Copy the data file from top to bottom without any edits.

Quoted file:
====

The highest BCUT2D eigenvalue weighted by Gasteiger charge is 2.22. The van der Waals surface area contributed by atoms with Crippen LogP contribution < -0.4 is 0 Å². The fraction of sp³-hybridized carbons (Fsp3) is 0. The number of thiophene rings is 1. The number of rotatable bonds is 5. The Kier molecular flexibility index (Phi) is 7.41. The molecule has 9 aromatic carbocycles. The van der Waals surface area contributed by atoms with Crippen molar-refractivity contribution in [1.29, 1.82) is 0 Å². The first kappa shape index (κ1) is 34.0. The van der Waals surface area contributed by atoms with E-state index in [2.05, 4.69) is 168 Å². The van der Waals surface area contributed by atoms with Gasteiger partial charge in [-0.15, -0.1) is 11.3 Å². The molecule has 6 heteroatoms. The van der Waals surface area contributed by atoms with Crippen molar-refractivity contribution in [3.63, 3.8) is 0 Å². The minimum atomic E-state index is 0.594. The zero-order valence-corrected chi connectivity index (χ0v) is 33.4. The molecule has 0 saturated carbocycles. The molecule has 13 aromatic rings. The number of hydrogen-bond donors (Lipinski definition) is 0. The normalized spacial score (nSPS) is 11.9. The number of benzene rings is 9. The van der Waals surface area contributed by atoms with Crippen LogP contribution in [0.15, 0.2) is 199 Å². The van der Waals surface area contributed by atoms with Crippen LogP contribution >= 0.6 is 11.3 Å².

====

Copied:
The highest BCUT2D eigenvalue weighted by Gasteiger charge is 2.22. The van der Waals surface area contributed by atoms with Crippen LogP contribution < -0.4 is 0 Å². The fraction of sp³-hybridized carbons (Fsp3) is 0. The number of thiophene rings is 1. The number of rotatable bonds is 5. The Kier molecular flexibility index (Phi) is 7.41. The molecule has 9 aromatic carbocycles. The van der Waals surface area contributed by atoms with Crippen molar-refractivity contribution in [1.29, 1.82) is 0 Å². The first kappa shape index (κ1) is 34.0. The van der Waals surface area contributed by atoms with E-state index in [2.05, 4.69) is 168 Å². The van der Waals surface area contributed by atoms with Gasteiger partial charge in [-0.15, -0.1) is 11.3 Å². The molecule has 6 heteroatoms. The van der Waals surface area contributed by atoms with Crippen molar-refractivity contribution in [3.63, 3.8) is 0 Å². The minimum atomic E-state index is 0.594. The zero-order valence-corrected chi connectivity index (χ0v) is 33.4. The molecule has 0 saturated carbocycles. The molecule has 13 aromatic rings. The number of hydrogen-bond donors (Lipinski definition) is 0. The normalized spacial score (nSPS) is 11.9. The number of benzene rings is 9. The van der Waals surface area contributed by atoms with Crippen LogP contribution in [0.15, 0.2) is 199 Å². The van der Waals surface area contributed by atoms with Crippen LogP contribution >= 0.6 is 11.3 Å².